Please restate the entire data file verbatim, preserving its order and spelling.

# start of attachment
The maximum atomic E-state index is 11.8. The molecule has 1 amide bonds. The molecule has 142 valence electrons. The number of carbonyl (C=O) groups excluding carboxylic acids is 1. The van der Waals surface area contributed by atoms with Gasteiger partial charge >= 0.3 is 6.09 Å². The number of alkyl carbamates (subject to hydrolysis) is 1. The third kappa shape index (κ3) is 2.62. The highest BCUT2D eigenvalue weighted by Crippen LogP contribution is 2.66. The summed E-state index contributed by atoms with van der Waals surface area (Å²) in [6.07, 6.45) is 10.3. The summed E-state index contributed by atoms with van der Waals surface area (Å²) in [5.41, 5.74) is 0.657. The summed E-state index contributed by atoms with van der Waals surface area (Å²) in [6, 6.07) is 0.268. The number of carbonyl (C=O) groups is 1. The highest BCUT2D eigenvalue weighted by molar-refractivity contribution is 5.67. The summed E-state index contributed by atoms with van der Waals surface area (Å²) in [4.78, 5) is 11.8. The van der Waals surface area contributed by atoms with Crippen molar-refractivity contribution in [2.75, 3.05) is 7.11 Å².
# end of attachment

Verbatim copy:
The maximum atomic E-state index is 11.8. The molecule has 1 amide bonds. The molecule has 142 valence electrons. The number of carbonyl (C=O) groups excluding carboxylic acids is 1. The van der Waals surface area contributed by atoms with Gasteiger partial charge >= 0.3 is 6.09 Å². The number of alkyl carbamates (subject to hydrolysis) is 1. The third kappa shape index (κ3) is 2.62. The highest BCUT2D eigenvalue weighted by Crippen LogP contribution is 2.66. The summed E-state index contributed by atoms with van der Waals surface area (Å²) in [6.07, 6.45) is 10.3. The summed E-state index contributed by atoms with van der Waals surface area (Å²) in [5.41, 5.74) is 0.657. The summed E-state index contributed by atoms with van der Waals surface area (Å²) in [6, 6.07) is 0.268. The number of carbonyl (C=O) groups is 1. The highest BCUT2D eigenvalue weighted by molar-refractivity contribution is 5.67. The summed E-state index contributed by atoms with van der Waals surface area (Å²) in [4.78, 5) is 11.8. The van der Waals surface area contributed by atoms with Crippen molar-refractivity contribution in [2.75, 3.05) is 7.11 Å².